Regulations (Standards - 29 CFR) - Table of Contents Regulations (Standards - 29 CFR) - Table of Contents
• Part Number: 1990
• Part Title: Identification, Classification, and Regulation of Carcinogens
• Standard Number: 1990.111
• Title: General statement of regulatory policy.

1990.111(a)

This part establishes the criteria and procedures under which substances will be regulated by OSHA as potential occupational carcinogens. Although the conclusive identification of "carcinogens" is a complex matter "on the frontiers of science," (IUD v. Hodgson 499 F. 2d 467, 474 (D.C. Cir. 1974)), responsible health regulatory policy requires that criteria should be specified for the identification of substances which should be regulated as posing potential cancer risks to workers.

1990.111(b)

The criteria established by this part are based on an extensive review of scientific data and opinions. The part provides for amending these criteria in light of new scientific developments. Decisions as to whether any particular substance meets the criteria or not will be consistent with the policies and procedures established by this part and will be based upon scientific evaluation of the evidence on that substance.

..1990.111(c)

1990.111(c)

This part applies to individual substances, groups of substances, or combinations or mixtures of substances which may be found in workplaces in the United States. In individual rulemaking proceedings under this part, the identity and range of substances and mixtures to be covered by the standard will be specified and the appropriateness of applying the available evidence to the range of substances and mixtures proposed for regulation will be subject to scientific and policy review.

1990.111(d)

Potential occupational carcinogens will be identified and classified on the basis of human epidemiological studies and/or experimental carcinogenesis bioassays in mammals. Positive results in short term tests will also be used as concordant evidence.

1990.111(e)

Potential occupational carcinogens will be classified and regulated in accordance with the policy. The scientific evidence as to whether individual substances meet these criteria will be considered in individual rulemakings. The issues which may be considered in these rulemakings will be limited as specified herein.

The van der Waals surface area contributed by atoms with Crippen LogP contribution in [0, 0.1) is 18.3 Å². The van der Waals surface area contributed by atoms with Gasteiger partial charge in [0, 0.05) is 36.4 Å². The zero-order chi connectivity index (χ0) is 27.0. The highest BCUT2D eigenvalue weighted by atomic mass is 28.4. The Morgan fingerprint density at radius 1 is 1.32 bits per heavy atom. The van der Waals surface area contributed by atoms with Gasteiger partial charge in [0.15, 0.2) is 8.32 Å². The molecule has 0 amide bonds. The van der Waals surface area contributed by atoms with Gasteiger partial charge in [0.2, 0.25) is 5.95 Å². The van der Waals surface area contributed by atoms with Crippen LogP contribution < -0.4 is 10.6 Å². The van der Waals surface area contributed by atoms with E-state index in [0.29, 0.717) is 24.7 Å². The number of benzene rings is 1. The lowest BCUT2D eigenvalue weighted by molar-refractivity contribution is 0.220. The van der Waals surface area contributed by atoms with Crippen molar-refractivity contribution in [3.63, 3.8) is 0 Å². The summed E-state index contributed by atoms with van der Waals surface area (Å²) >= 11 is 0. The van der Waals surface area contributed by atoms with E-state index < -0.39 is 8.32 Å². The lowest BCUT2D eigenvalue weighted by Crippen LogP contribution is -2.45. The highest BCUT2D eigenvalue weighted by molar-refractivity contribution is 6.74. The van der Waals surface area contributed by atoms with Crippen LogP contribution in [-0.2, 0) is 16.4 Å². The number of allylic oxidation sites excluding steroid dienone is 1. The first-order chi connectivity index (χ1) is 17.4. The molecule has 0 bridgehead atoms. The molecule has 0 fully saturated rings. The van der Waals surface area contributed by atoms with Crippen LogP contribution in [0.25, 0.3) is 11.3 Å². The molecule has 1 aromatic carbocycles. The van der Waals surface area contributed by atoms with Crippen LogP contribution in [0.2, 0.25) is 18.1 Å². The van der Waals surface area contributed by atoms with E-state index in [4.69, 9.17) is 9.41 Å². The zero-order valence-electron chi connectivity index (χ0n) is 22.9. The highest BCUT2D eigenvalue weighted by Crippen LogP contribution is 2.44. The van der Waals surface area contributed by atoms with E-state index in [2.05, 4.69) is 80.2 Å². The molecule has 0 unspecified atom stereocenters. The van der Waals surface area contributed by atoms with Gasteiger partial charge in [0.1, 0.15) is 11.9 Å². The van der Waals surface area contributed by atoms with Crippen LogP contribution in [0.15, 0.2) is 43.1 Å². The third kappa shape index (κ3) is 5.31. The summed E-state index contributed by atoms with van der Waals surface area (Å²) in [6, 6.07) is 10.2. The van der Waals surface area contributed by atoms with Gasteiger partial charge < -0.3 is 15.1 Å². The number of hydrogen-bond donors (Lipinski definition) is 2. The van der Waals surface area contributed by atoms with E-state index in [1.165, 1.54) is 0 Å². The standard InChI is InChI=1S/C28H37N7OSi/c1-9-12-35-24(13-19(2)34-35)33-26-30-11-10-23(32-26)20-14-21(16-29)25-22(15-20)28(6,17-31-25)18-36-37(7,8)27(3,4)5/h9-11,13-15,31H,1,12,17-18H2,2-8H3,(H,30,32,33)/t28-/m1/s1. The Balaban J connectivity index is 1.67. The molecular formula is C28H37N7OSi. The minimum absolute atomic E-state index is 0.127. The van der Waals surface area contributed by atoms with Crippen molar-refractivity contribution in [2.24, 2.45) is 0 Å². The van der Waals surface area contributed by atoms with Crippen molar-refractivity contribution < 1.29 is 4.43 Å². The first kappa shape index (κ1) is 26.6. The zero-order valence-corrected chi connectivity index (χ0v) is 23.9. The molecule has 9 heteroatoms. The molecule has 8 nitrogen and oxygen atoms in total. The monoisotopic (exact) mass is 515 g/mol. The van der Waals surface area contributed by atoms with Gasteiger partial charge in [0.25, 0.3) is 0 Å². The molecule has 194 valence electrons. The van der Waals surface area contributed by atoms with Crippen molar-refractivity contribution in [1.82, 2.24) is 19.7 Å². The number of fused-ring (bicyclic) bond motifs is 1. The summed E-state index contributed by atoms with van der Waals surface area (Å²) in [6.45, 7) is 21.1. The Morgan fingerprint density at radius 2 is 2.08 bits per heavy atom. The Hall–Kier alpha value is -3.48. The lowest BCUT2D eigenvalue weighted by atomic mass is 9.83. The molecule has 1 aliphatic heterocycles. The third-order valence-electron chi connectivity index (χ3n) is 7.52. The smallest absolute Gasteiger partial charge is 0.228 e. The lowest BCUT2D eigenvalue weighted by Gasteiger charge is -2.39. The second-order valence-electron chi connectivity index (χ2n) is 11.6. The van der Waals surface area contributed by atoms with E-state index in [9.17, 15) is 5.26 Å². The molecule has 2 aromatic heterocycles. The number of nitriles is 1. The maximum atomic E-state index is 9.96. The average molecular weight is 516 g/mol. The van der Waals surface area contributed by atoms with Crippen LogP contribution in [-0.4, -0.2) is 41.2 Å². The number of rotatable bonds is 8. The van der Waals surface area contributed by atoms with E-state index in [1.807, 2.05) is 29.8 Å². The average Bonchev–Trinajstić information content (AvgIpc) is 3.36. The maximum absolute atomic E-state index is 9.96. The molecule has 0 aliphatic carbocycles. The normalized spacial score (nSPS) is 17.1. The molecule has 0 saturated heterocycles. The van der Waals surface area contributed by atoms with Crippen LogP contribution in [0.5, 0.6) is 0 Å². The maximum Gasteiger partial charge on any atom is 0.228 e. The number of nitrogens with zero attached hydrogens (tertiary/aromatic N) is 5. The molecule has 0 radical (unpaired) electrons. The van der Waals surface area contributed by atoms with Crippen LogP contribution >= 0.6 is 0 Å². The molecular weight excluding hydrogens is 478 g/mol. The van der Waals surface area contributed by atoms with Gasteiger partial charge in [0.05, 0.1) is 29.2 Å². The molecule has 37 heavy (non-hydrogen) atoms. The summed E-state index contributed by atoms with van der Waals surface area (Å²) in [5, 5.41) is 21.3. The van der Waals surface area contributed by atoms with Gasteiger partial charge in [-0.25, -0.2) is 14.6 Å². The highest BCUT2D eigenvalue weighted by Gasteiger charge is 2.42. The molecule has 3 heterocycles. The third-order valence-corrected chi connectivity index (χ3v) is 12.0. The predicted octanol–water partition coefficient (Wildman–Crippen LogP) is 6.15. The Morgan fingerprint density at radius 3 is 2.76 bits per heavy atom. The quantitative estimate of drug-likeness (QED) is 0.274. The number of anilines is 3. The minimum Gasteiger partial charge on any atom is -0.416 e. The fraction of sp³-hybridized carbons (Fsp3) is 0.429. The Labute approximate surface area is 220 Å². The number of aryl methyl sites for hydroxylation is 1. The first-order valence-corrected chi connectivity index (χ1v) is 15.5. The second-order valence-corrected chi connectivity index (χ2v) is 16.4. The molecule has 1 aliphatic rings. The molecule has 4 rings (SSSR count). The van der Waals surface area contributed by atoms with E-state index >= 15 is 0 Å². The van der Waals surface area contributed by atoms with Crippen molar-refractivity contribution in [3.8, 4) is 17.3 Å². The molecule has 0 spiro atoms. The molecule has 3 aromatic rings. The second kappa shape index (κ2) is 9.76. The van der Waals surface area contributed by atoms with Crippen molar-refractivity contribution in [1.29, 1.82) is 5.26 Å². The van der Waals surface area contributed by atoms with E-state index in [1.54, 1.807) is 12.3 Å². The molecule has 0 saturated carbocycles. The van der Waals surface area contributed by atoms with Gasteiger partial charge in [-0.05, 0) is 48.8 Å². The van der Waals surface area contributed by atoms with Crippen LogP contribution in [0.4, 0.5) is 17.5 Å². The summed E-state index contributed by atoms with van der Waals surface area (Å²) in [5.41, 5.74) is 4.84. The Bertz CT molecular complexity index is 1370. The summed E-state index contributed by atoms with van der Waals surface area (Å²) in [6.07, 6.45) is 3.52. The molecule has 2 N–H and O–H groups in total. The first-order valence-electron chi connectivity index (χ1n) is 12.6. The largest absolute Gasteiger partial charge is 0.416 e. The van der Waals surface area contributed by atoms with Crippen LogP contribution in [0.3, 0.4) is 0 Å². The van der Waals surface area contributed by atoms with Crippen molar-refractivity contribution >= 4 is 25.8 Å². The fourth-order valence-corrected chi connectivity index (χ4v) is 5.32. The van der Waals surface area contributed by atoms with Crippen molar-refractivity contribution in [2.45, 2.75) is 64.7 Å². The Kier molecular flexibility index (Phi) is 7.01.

1990.111(f)

This policy provides for the classification of potential occupational carcinogens into two categories depending on the nature and extent of the available scientific evidence. The two categories of potential occupational carcinogens may be regulated differently.

1990.111(g)

The policy establishes a procedure for setting priorities and making them public.

1990.111(h)

Worker exposure to Category I Potential Carcinogens will be reduced Primarily through the use of engineering and work practice controls.

..1990.111(i)

1990.111(i)

Worker exposure to Category II Potential Carcinogens will be reduced as appropriate and consistent with the statutory requirements on a case-by-case basis in the rulemaking proceedings on individual substances. Any permissible exposure level so established shall be met primarily through engineering and work practice controls.

1990.111(j)

The assessment of cancer risk to workers resulting from exposure to a potential occupational carcinogen will be made on the basis of available data. Because of the uncertainties and serious consequences to workers if the estimated risk is understated, cautious and prudent assumptions will be utilized to perform risk assessments.

1990.111(k)

Where the Secretary determines that one or more suitable substitutes exist for certain uses of Category I Potential Carcinogens that are less hazardous to humans, a no occupational exposure level shall be set for those uses, to be achieved solely through the use of engineering and work practice controls to encourage substitution. In determining whether a substitute is suitable, the Secretary will consider the technological and economic feasibility of the introduction of the substitute, including its relative effectiveness and other relevant factors, such as regulatory requirements and the time needed for an orderly transition to the substitute.

[45 FR 5282, Jan. 22, 1980, as amended at 46 FR 5881, Jan. 21, 1981]


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